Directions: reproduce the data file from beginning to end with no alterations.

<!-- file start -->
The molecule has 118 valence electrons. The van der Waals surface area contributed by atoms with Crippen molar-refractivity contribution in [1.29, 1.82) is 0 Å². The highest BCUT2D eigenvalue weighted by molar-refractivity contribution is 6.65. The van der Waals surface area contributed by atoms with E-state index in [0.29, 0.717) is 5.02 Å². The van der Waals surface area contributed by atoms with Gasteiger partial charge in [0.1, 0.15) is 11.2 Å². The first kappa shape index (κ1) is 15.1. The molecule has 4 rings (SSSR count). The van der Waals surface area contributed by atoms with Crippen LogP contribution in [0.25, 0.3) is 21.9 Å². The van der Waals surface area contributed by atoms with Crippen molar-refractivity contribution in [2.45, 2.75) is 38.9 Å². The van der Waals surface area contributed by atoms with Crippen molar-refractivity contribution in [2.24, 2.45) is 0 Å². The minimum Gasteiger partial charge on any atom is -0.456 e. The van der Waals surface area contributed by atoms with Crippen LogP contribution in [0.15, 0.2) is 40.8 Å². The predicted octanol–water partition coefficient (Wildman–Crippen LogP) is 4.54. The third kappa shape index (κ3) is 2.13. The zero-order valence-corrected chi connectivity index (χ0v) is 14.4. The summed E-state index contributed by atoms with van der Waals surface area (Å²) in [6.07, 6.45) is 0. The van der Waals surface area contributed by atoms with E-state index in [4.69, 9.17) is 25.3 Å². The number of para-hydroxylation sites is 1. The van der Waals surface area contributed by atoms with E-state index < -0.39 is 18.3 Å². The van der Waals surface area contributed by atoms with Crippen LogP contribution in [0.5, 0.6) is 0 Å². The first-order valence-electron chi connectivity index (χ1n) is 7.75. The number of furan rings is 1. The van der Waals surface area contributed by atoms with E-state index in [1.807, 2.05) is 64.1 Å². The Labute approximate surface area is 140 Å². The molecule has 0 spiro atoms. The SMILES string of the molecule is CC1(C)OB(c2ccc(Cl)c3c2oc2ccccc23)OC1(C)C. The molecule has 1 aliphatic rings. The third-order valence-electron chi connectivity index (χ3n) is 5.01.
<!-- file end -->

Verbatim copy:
The molecule has 118 valence electrons. The van der Waals surface area contributed by atoms with Crippen molar-refractivity contribution in [1.29, 1.82) is 0 Å². The highest BCUT2D eigenvalue weighted by molar-refractivity contribution is 6.65. The van der Waals surface area contributed by atoms with E-state index in [0.29, 0.717) is 5.02 Å². The van der Waals surface area contributed by atoms with Gasteiger partial charge in [0.1, 0.15) is 11.2 Å². The first kappa shape index (κ1) is 15.1. The molecule has 4 rings (SSSR count). The van der Waals surface area contributed by atoms with Crippen LogP contribution in [0.25, 0.3) is 21.9 Å². The van der Waals surface area contributed by atoms with Crippen molar-refractivity contribution in [2.45, 2.75) is 38.9 Å². The van der Waals surface area contributed by atoms with Crippen molar-refractivity contribution in [2.24, 2.45) is 0 Å². The minimum Gasteiger partial charge on any atom is -0.456 e. The van der Waals surface area contributed by atoms with Crippen LogP contribution in [0.15, 0.2) is 40.8 Å². The predicted octanol–water partition coefficient (Wildman–Crippen LogP) is 4.54. The third kappa shape index (κ3) is 2.13. The zero-order valence-corrected chi connectivity index (χ0v) is 14.4. The summed E-state index contributed by atoms with van der Waals surface area (Å²) in [6.07, 6.45) is 0. The van der Waals surface area contributed by atoms with E-state index in [4.69, 9.17) is 25.3 Å². The number of para-hydroxylation sites is 1. The van der Waals surface area contributed by atoms with E-state index < -0.39 is 18.3 Å². The van der Waals surface area contributed by atoms with Crippen LogP contribution in [0.5, 0.6) is 0 Å². The first-order valence-electron chi connectivity index (χ1n) is 7.75. The number of furan rings is 1. The van der Waals surface area contributed by atoms with E-state index in [1.807, 2.05) is 64.1 Å². The Labute approximate surface area is 140 Å². The molecule has 0 spiro atoms. The SMILES string of the molecule is CC1(C)OB(c2ccc(Cl)c3c2oc2ccccc23)OC1(C)C. The molecule has 1 aliphatic rings. The third-order valence-electron chi connectivity index (χ3n) is 5.01.